Arithmagons can make ideal starters or plenaries as well as being used for a main lesson activity.

Mathematics, Learning and Technology

**What is an arithmagon? (Updated August 2017)**

Clearly the numbers in the rectangles are the sum of the numbers in the adjacent circles. Of course there is no need to use addition and no need to use triangular arithmagons!

These could used with students of all ages. Young children could practice basic skills or students studying advanced Mathematics could look at Calculus or Complex Numbers for example.

The challenge is of course to go backwards…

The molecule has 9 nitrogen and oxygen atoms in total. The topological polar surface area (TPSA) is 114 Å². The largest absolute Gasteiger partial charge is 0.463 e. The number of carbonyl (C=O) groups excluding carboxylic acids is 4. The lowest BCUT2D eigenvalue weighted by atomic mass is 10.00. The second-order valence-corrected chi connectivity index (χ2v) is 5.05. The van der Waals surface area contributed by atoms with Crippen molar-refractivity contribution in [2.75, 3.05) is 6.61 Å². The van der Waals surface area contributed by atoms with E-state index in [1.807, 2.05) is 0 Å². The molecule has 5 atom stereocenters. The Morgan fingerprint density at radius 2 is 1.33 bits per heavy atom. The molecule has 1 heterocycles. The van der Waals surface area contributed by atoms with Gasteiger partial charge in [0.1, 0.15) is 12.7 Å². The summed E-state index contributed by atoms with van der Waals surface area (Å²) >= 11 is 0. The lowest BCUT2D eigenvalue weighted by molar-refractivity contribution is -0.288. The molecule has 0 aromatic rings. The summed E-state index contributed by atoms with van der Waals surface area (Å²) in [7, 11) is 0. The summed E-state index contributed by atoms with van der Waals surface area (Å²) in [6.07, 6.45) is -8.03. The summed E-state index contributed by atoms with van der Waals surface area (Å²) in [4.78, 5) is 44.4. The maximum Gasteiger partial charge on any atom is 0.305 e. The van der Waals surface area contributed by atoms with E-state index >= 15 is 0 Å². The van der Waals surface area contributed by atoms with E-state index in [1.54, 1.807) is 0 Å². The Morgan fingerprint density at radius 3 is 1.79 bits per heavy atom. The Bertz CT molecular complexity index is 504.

(**Going backwards in Mathematics** really helps understanding)

Nrich have some very useful resources including **this introduction **to arithmagons which includes an interactive allowing numbers to be changed and would work well on an interactive whiteboard. See also these further Nrich resources – **this on multiplication **and for older students a rather more **advanced multiplication arithmagon using complex numbers**. Also on Nrich, **Irrational Arithmagons**.

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